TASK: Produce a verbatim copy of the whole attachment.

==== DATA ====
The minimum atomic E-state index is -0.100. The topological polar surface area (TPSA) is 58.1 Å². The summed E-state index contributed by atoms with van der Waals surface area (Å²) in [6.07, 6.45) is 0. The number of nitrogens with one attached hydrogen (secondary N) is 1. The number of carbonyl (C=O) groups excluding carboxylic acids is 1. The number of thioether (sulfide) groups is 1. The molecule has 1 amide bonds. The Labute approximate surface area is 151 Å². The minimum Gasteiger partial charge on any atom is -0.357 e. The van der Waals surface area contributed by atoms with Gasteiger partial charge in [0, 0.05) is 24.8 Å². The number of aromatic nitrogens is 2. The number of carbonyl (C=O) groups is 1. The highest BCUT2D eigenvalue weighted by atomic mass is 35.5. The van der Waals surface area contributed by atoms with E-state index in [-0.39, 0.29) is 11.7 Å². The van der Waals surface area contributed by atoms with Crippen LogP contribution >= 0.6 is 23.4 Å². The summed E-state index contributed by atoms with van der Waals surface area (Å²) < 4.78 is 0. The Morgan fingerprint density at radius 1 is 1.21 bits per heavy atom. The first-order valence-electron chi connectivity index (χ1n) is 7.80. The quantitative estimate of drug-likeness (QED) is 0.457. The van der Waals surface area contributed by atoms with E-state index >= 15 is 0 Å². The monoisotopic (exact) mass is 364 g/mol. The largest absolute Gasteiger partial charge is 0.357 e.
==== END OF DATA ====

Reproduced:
The minimum atomic E-state index is -0.100. The topological polar surface area (TPSA) is 58.1 Å². The summed E-state index contributed by atoms with van der Waals surface area (Å²) in [6.07, 6.45) is 0. The number of nitrogens with one attached hydrogen (secondary N) is 1. The number of carbonyl (C=O) groups excluding carboxylic acids is 1. The number of thioether (sulfide) groups is 1. The molecule has 1 amide bonds. The Labute approximate surface area is 151 Å². The minimum Gasteiger partial charge on any atom is -0.357 e. The van der Waals surface area contributed by atoms with Gasteiger partial charge in [0, 0.05) is 24.8 Å². The number of aromatic nitrogens is 2. The number of carbonyl (C=O) groups is 1. The highest BCUT2D eigenvalue weighted by atomic mass is 35.5. The van der Waals surface area contributed by atoms with E-state index in [-0.39, 0.29) is 11.7 Å². The van der Waals surface area contributed by atoms with Crippen LogP contribution >= 0.6 is 23.4 Å². The summed E-state index contributed by atoms with van der Waals surface area (Å²) < 4.78 is 0. The Morgan fingerprint density at radius 1 is 1.21 bits per heavy atom. The first-order valence-electron chi connectivity index (χ1n) is 7.80. The quantitative estimate of drug-likeness (QED) is 0.457. The van der Waals surface area contributed by atoms with E-state index >= 15 is 0 Å². The monoisotopic (exact) mass is 364 g/mol. The largest absolute Gasteiger partial charge is 0.357 e.